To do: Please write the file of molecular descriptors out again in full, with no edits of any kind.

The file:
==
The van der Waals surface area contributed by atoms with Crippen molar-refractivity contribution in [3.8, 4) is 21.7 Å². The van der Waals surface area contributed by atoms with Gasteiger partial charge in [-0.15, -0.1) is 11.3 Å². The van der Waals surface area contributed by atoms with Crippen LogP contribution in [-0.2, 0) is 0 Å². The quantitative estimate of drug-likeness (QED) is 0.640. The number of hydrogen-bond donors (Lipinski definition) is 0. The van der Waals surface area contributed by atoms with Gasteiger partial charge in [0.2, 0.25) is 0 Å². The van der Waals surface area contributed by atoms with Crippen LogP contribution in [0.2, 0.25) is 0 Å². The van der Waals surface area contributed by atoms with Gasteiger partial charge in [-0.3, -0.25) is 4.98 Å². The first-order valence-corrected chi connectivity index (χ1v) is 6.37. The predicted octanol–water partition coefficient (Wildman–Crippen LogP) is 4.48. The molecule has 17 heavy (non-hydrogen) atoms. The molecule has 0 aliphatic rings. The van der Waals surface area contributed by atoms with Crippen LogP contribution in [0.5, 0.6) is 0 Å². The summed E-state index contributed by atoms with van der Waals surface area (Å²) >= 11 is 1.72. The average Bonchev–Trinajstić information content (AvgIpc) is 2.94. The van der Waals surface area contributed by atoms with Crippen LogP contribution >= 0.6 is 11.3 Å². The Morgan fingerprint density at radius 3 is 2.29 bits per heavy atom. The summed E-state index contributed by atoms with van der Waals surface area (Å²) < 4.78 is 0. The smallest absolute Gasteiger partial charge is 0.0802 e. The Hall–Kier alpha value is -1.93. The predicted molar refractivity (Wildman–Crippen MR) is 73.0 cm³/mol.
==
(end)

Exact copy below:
The van der Waals surface area contributed by atoms with Crippen molar-refractivity contribution in [3.8, 4) is 21.7 Å². The van der Waals surface area contributed by atoms with Gasteiger partial charge in [-0.15, -0.1) is 11.3 Å². The van der Waals surface area contributed by atoms with Crippen LogP contribution in [-0.2, 0) is 0 Å². The quantitative estimate of drug-likeness (QED) is 0.640. The number of hydrogen-bond donors (Lipinski definition) is 0. The van der Waals surface area contributed by atoms with Gasteiger partial charge in [0.2, 0.25) is 0 Å². The van der Waals surface area contributed by atoms with Crippen LogP contribution in [0.2, 0.25) is 0 Å². The van der Waals surface area contributed by atoms with Gasteiger partial charge in [-0.3, -0.25) is 4.98 Å². The first-order valence-corrected chi connectivity index (χ1v) is 6.37. The predicted octanol–water partition coefficient (Wildman–Crippen LogP) is 4.48. The molecule has 17 heavy (non-hydrogen) atoms. The molecule has 0 aliphatic rings. The van der Waals surface area contributed by atoms with Crippen LogP contribution in [0.5, 0.6) is 0 Å². The summed E-state index contributed by atoms with van der Waals surface area (Å²) >= 11 is 1.72. The average Bonchev–Trinajstić information content (AvgIpc) is 2.94. The van der Waals surface area contributed by atoms with Crippen LogP contribution >= 0.6 is 11.3 Å². The Morgan fingerprint density at radius 3 is 2.29 bits per heavy atom. The summed E-state index contributed by atoms with van der Waals surface area (Å²) < 4.78 is 0. The smallest absolute Gasteiger partial charge is 0.0802 e. The Hall–Kier alpha value is -1.93. The predicted molar refractivity (Wildman–Crippen MR) is 73.0 cm³/mol.